FreeWire uses battery storage and existing low-voltage power sources to provide super-fast charging for electric vehicles while reducing electricity costs for host sites, like AJ’s Steakhouse & Tavern.
“If you were plugged directly into the network, there would be incredibly high request charges,” Anderson said. “Because we charge directly from the battery, we are able to eliminate these high costs. “
FreeWire is bringing its in-battery technology to rural communities like Homer, where electricity is supplied by a series of low-power microgrids. The objective is to demonstrate the durability of its fast charging stations in an extreme environment.
FreeWire’s electric vehicle fast chargers in Alaska have a thermal management system that has been tested to operate at 30 degrees below zero, Anderson said.
The company has similar projects around the world. Energy company BP is an investor in FreeWire, deploying EV fast chargers at service stations in the UK. FreeWire’s fast chargers are also found in Nevada at a solar-powered site with no utility infrastructure.
Reduce barriers to EV adoption
Installing fast-charging stations is part of the Alaska Energy Authority’s goal to reduce barriers to electric vehicle adoption statewide.
“Building this fast-charging corridor in Alaska is helping support the growth of electric vehicles statewide,” said Curtis Thayer, executive director of the Alaska Energy Authority.
In June, the authority awarded nearly $ 1 million in grants to support the installation of conventional chargers and fast chargers at the nine sites. There are plans to locate a fast-charging station every 50 to 100 miles along the route.
The funds come from Alaska’s part of a nationwide legal settlement with Volkswagen in a vehicle emissions case.
Dimitri Shein, executive director of the Alaska Electric Vehicle Association, a statewide group of electric vehicle owners, said members are keen to see the network go fully online.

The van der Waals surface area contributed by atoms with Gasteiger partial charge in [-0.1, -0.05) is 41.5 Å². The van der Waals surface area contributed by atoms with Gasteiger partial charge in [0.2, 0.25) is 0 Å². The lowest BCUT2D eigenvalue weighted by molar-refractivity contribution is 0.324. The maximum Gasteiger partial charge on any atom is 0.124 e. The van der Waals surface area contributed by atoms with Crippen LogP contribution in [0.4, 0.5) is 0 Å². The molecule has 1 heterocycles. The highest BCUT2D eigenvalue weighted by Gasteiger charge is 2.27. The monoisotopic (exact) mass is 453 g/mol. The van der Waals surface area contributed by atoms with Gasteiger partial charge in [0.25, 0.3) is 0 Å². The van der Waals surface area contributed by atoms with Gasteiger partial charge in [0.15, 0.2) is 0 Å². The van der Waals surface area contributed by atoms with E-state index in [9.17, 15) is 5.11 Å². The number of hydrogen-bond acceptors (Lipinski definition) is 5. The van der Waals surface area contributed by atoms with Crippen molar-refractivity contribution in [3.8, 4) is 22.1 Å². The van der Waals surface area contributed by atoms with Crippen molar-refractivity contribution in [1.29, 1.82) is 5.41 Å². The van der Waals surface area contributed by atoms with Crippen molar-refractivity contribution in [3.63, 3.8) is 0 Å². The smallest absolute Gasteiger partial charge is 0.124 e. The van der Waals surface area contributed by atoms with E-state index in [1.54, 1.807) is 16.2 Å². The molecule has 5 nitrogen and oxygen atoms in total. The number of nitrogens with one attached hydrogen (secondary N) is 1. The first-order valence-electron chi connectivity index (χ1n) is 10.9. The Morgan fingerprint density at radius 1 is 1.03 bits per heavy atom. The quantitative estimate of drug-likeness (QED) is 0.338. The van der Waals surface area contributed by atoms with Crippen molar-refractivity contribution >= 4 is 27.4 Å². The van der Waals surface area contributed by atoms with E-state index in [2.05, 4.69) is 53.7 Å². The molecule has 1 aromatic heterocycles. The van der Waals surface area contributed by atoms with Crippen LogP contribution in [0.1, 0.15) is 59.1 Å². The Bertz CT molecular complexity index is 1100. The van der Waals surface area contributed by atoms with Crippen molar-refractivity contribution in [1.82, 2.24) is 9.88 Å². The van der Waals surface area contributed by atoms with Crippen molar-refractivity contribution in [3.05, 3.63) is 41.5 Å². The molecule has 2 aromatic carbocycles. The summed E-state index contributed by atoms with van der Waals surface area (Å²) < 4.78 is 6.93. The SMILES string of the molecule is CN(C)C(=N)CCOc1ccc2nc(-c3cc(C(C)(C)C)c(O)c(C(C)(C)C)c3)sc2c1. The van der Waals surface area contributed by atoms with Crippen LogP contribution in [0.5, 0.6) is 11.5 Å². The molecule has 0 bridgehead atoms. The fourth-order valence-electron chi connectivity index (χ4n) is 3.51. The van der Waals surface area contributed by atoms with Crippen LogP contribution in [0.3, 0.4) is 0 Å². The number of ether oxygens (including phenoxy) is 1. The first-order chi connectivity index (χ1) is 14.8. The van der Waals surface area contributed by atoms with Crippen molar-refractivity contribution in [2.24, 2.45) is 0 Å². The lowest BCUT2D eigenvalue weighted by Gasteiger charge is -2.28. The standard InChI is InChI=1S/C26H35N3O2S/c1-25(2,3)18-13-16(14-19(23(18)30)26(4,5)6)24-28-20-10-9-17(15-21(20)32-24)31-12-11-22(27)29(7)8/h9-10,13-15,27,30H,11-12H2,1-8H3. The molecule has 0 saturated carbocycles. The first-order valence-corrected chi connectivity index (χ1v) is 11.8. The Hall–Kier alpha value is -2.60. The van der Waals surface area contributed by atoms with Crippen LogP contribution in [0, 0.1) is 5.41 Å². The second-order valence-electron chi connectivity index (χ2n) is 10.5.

At the same time, he questioned the authority’s decision to set up a road corridor of charging stations operated by different vendors. FreeWire is just one of the vendors that will provide the technology.
He said electric vehicle drivers may need to install different apps to use the different charging stations along the route. “There can be different ways of processing payments, and if a station goes down they will be maintained differently, with different response times,” Shein said.
But Thayer said, “It was never meant to be a one-size-fits-all process. We want the individual site host to identify the companies they want to work with.
“The site hosts have also invested in the facilities. It’s not just this grant. They have offered their properties and pay a portion of the costs, ”Thayer said.
The authority also has the opportunity to see how the different providers behave. The authority can collect the data to better understand the use of the system.
Tech companies are in a high-stakes race to be the first to dominate the emerging market for ultra-fast electric vehicle charging stations in the United States, including Alaska. Tesla is deploying in-battery technology for one or more fast-charging stations in communities across Alaska.
The Alaska Energy Authority plans to continue its partnerships with private companies to help fund the expansion of fast-charging stations for electric vehicles.
The authority is considering seeding facilities in Tok, Glennallen and Delta Junction, as well as possible projects in Southeast Alaska.
“We would like to see the corridor develop as long as there is funding and interest,” Thayer said.